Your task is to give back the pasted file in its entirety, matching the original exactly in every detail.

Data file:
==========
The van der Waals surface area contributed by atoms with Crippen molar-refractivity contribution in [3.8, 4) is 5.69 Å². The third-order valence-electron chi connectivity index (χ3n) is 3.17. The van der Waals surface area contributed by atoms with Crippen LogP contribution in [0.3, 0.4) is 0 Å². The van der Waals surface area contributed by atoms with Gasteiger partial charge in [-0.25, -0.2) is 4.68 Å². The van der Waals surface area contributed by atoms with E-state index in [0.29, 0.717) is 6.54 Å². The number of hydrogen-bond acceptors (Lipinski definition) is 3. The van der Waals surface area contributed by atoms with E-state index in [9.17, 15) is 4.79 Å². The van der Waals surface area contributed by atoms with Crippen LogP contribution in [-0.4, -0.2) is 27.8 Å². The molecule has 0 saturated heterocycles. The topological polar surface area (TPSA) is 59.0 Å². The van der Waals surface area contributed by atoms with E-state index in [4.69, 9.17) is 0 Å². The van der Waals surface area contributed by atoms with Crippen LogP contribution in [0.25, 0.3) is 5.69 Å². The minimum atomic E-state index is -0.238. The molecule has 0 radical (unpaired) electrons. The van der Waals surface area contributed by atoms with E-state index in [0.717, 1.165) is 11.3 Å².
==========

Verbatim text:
The van der Waals surface area contributed by atoms with Crippen molar-refractivity contribution in [3.8, 4) is 5.69 Å². The third-order valence-electron chi connectivity index (χ3n) is 3.17. The van der Waals surface area contributed by atoms with Crippen LogP contribution in [0.3, 0.4) is 0 Å². The van der Waals surface area contributed by atoms with Gasteiger partial charge in [-0.25, -0.2) is 4.68 Å². The van der Waals surface area contributed by atoms with E-state index in [0.29, 0.717) is 6.54 Å². The number of hydrogen-bond acceptors (Lipinski definition) is 3. The van der Waals surface area contributed by atoms with E-state index in [9.17, 15) is 4.79 Å². The van der Waals surface area contributed by atoms with Crippen LogP contribution in [-0.4, -0.2) is 27.8 Å². The molecule has 0 saturated heterocycles. The topological polar surface area (TPSA) is 59.0 Å². The van der Waals surface area contributed by atoms with E-state index in [4.69, 9.17) is 0 Å². The van der Waals surface area contributed by atoms with Crippen LogP contribution in [0.25, 0.3) is 5.69 Å². The minimum atomic E-state index is -0.238. The molecule has 0 radical (unpaired) electrons. The van der Waals surface area contributed by atoms with E-state index in [0.717, 1.165) is 11.3 Å².